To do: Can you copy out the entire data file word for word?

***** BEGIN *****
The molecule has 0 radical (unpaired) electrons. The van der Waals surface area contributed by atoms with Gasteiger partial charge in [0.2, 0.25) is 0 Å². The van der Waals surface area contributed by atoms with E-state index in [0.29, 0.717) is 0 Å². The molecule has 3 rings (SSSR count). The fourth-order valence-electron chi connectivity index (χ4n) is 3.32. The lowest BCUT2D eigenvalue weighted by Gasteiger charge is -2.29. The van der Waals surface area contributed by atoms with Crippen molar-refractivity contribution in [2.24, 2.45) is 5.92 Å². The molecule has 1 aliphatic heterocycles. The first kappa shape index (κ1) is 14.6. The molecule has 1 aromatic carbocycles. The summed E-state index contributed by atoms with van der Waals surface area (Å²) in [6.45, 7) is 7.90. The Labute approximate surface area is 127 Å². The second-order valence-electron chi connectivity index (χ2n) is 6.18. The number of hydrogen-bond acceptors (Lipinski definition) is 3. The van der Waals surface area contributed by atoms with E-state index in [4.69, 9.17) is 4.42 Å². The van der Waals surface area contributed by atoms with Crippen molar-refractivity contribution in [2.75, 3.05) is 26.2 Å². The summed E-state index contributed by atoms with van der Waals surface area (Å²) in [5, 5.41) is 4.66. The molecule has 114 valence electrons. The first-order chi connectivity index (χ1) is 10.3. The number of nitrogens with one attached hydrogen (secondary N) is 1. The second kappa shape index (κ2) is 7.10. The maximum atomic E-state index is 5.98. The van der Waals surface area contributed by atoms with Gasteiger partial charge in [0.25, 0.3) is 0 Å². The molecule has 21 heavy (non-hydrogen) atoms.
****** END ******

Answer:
The molecule has 0 radical (unpaired) electrons. The van der Waals surface area contributed by atoms with Gasteiger partial charge in [0.2, 0.25) is 0 Å². The van der Waals surface area contributed by atoms with E-state index in [0.29, 0.717) is 0 Å². The molecule has 3 rings (SSSR count). The fourth-order valence-electron chi connectivity index (χ4n) is 3.32. The lowest BCUT2D eigenvalue weighted by Gasteiger charge is -2.29. The van der Waals surface area contributed by atoms with Crippen molar-refractivity contribution in [2.24, 2.45) is 5.92 Å². The molecule has 1 aliphatic heterocycles. The first kappa shape index (κ1) is 14.6. The molecule has 1 aromatic carbocycles. The summed E-state index contributed by atoms with van der Waals surface area (Å²) in [6.45, 7) is 7.90. The Labute approximate surface area is 127 Å². The second-order valence-electron chi connectivity index (χ2n) is 6.18. The number of hydrogen-bond acceptors (Lipinski definition) is 3. The van der Waals surface area contributed by atoms with E-state index in [4.69, 9.17) is 4.42 Å². The van der Waals surface area contributed by atoms with Crippen molar-refractivity contribution in [2.75, 3.05) is 26.2 Å². The summed E-state index contributed by atoms with van der Waals surface area (Å²) in [5, 5.41) is 4.66. The molecule has 114 valence electrons. The first-order chi connectivity index (χ1) is 10.3. The number of nitrogens with one attached hydrogen (secondary N) is 1. The second kappa shape index (κ2) is 7.10. The maximum atomic E-state index is 5.98. The van der Waals surface area contributed by atoms with Gasteiger partial charge in [0.25, 0.3) is 0 Å². The molecule has 21 heavy (non-hydrogen) atoms.